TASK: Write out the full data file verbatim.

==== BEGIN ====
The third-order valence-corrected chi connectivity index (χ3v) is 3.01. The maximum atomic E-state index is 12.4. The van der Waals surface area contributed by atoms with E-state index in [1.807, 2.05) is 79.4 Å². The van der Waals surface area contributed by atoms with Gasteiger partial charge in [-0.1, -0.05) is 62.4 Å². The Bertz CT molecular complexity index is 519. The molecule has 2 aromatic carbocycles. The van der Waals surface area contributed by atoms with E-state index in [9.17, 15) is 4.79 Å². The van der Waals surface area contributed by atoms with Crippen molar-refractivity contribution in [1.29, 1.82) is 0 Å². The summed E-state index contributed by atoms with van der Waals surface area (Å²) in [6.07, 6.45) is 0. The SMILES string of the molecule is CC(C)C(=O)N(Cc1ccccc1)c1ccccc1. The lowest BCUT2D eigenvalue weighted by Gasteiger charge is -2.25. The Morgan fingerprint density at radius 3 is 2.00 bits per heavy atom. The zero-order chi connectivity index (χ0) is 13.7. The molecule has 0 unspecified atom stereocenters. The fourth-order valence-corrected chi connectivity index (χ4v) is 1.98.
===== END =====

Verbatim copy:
The third-order valence-corrected chi connectivity index (χ3v) is 3.01. The maximum atomic E-state index is 12.4. The van der Waals surface area contributed by atoms with E-state index in [1.807, 2.05) is 79.4 Å². The van der Waals surface area contributed by atoms with Gasteiger partial charge in [-0.1, -0.05) is 62.4 Å². The Bertz CT molecular complexity index is 519. The molecule has 2 aromatic carbocycles. The van der Waals surface area contributed by atoms with E-state index in [9.17, 15) is 4.79 Å². The van der Waals surface area contributed by atoms with Crippen molar-refractivity contribution in [1.29, 1.82) is 0 Å². The summed E-state index contributed by atoms with van der Waals surface area (Å²) in [6.07, 6.45) is 0. The SMILES string of the molecule is CC(C)C(=O)N(Cc1ccccc1)c1ccccc1. The lowest BCUT2D eigenvalue weighted by Gasteiger charge is -2.25. The Morgan fingerprint density at radius 3 is 2.00 bits per heavy atom. The zero-order chi connectivity index (χ0) is 13.7. The molecule has 0 unspecified atom stereocenters. The fourth-order valence-corrected chi connectivity index (χ4v) is 1.98.